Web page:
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  19. #19
    Older than dirt CCrew's Avatar
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    Quote Originally Posted by cooleric1234 View Post
    I'm looking for feedback on these. Why do you like them so much? Do you find you have to look down to clip in? Do the pedals end up resting in some standard position every time you unclip? Something useful like vertically with the pedal attachment area facing you?

    I use the same pedals. After a while they become second nature to clip into, and they aren't happy with all MTB shoes.. But that said they're invariably in the wrong position and I gave up using them as commuting pedals because they'd always seem to be upside down when I stomped down coming off a traffic light. The backsides are chewed up as a result from my cleats.

    They're on my carbon road bike now, simply so that I can use the same shoes as the rest of my bikes. I usually use Shimano M-540 SPD's

    But to weigh in on the "best" it's whatever you're most comfortable with.

  20. #20
    One legged rider
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    Quote Originally Posted by DiabloScott View Post
    MKS Tour - fit my caveman-width feet.
    I second this one. I have some with Soma double strap clips and they rock

  21. #21
    Senior Member GP's Avatar
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    I use Crank Brothers Eggbeaters, the same pair on 4 bikes now.

    Don't look down when you clip in. Hit the pedal with the bottom of your toe then slide your shoe forward and down.

  22. #22
    Senior Member mtalinm's Avatar
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    I love my Shimano PD-M324. They have clips on one side and are flat on the other.

    Most of the time I clip in. I find that they are weighted so that it's easy to get the clips up when I want them.

    In heavy city riding though, I'll unclip and go with the flat side.

    The best thing though is that if you prefer to stay clipped but need to put a foot down at an intersection, when you need to get a fast start you can jam on the flat side to get through the intersection and then re-clip. I do this 2-3x on each commute (but then I pass a couple dozen intersections).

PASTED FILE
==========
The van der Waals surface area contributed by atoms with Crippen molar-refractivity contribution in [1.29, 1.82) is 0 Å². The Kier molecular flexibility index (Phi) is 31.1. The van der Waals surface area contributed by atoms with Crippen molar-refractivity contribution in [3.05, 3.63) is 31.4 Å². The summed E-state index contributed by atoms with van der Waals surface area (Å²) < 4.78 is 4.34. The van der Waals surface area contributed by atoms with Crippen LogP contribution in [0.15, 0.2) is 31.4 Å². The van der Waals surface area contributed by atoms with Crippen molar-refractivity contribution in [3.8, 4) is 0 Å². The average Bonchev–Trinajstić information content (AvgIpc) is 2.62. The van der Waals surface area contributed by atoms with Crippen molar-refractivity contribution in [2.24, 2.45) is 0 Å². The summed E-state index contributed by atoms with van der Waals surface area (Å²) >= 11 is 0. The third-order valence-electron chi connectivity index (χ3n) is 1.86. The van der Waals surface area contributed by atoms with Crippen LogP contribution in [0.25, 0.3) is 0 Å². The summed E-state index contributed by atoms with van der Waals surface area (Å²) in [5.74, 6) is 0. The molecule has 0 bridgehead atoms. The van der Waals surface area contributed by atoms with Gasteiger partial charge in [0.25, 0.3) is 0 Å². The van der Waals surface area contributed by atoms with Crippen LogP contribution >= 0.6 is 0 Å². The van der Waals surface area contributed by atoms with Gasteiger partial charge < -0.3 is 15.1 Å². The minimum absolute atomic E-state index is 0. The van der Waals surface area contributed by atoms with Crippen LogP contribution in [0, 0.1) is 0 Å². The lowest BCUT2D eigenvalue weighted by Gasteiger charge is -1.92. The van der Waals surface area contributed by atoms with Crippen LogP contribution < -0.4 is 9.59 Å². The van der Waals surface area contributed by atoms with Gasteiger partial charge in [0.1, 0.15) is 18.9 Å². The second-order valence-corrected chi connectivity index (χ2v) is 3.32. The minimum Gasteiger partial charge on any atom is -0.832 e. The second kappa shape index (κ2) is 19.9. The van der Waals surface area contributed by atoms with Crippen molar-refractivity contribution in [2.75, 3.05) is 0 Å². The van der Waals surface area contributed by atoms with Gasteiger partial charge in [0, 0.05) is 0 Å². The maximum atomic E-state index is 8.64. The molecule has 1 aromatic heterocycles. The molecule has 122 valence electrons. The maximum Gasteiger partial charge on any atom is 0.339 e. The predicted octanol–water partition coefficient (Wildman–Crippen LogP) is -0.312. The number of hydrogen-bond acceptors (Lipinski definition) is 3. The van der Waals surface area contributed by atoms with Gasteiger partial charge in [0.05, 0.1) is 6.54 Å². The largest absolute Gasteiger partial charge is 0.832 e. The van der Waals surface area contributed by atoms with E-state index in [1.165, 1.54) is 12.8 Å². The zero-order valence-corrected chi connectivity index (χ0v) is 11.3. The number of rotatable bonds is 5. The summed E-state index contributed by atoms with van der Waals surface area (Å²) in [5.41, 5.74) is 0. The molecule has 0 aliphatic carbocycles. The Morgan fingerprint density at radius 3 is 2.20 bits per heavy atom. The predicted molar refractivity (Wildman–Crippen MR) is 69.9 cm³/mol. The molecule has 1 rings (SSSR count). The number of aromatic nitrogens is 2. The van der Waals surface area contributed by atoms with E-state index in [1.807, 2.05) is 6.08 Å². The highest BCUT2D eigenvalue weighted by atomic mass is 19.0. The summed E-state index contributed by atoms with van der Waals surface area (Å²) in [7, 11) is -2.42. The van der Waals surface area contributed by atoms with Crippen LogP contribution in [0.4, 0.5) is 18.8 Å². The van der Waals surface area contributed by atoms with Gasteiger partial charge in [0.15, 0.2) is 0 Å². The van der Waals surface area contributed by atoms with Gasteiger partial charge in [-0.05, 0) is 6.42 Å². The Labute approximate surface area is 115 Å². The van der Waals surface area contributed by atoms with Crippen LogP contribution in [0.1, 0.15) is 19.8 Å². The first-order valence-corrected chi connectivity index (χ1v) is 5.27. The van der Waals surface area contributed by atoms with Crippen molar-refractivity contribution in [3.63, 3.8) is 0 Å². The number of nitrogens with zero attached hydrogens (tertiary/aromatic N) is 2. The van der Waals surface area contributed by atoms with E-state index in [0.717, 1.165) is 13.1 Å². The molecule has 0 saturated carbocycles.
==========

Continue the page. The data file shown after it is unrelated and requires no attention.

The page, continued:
Trek Domane 4.5 (commute/distance), Specialized Roubaix (climber), Xootr Swift (winter/travel), Trek Soho (around town)

  23. #23
    Hrumph! El Duderino X's Avatar
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    I'm really enjoying a pair of MKS EZY Superior Esprit I received to replace a pair of MKS EZY (Exim?). Nice stable platform for my size 13 field mouse flatteners. They can also accept Power Straps, AFAIK.
    The removable pedals add a (small) sense of security (what thief motivated by convenience wants to steal a bike without pedals?) and makes storing the bike easier.

    So far, so good. I really like them.
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  24. #24
    prrnrngr
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    Quote Originally Posted by cooleric1234 View Post
    I'm looking for feedback on these. Why do you like them so much? Do you find you have to look down to clip in? Do the pedals end up resting in some standard position every time you unclip? Something useful like vertically with the pedal attachment area facing you?
    If you are looking for a SAFE spd and platform, this is not the pedal. I had these on my road bike and tring to ride on the platform side was dangerous to say the least. Also, the motion to clip in wasnt as easy and smooth as any pedal as ive had. Get a set of spd mtb nylon platforms, you will be happy and safe.

  25. #25
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    if you can't find a crazy deal on Time ATAC's, and I'm talking half off or better, egg beaters are fantastic.